As he drags her kicking and screaming to the man he believes is her brother, the truth unravels. The man is not her brother. They are in fact competing thieves for a formula believed to be the equivalent of Ambergris. Ambergis is whale vomit which is used for high end perfumes and is incredibly valuable. 
   So, now that he's aware of having committed a wrong, he does everything he can to fix his mistake. He takes on them all and unkidnaps her. The formula, however, was ripped out of the book she'd hid it in by chance by his partner as a stopper for his bottle of liquor (as the normal stopper was lost). However, upon finishing the bottle, the partner happened across a man who bought it from him for enough money to buy another bottle of booze.
   So, while the characteristics of Howard's main character are somewhat changed into a comical idiot, the fearlessness and adherence to a barbaric code of honour remains hard coded into the character's core. 
   There is definitely some anti-Asian racism in this story. The Chinese characters are referred to as yellow devils. Certainly, the main character thinks nothing about the non-white characters. This is beginning to be a problem for me in how I appreciate Howard as a writer.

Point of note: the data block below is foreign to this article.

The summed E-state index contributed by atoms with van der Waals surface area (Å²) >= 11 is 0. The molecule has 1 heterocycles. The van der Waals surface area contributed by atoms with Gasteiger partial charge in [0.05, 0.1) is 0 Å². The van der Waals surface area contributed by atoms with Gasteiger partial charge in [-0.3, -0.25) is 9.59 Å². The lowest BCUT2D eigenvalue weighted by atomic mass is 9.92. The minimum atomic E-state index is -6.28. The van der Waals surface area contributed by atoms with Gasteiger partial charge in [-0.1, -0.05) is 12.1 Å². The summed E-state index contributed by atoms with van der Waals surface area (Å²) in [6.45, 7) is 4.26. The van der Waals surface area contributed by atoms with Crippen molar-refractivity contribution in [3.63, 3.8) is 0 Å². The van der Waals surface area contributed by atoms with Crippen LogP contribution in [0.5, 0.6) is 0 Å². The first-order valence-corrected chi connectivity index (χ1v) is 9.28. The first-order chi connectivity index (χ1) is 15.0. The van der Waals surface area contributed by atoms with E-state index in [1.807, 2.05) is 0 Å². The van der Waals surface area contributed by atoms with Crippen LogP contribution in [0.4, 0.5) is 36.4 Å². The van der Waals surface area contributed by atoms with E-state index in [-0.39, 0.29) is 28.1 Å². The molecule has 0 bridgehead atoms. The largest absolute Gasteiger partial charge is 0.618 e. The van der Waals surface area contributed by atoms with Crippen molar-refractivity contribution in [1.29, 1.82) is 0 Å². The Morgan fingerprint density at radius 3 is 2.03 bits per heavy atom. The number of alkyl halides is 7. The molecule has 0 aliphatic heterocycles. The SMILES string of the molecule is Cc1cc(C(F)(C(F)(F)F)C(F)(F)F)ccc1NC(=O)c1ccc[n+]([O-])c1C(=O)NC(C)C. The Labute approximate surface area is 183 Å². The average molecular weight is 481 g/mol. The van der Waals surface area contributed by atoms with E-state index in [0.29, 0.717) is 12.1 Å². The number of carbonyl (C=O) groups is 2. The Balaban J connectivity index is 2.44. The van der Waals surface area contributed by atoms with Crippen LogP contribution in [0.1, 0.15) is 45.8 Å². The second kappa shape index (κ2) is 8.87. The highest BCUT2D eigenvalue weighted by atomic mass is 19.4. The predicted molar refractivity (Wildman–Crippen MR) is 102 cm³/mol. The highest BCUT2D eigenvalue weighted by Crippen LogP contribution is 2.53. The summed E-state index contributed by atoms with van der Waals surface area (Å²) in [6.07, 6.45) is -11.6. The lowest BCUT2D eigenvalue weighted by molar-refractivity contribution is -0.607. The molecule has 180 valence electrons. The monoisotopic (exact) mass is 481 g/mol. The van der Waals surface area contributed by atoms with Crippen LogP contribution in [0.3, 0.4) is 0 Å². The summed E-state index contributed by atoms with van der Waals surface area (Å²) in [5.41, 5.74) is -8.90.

The White Stocking, D. H. Lawrence

  
   D. H. Lawrence is one of a few legendary English literature writers of the last century that I have not read anything of. I'm not sure why. I guess I have always had this idea that his writing would be dreadfully boring. This is rather silly I suppose. For what reason I have this impression from him I could not say. Did I see a movie or film adapted from one of his stories or novels and find that boring and used it to forever tarnish my impression of him? I cannot really say. Well, I often see his name on lists of controversial books. Controversial books and writers are often more interesting than the rest. So, I guess I finally found myself motivated to read this short story of his. "The White Stocking" is available in various formats at goodreads.com.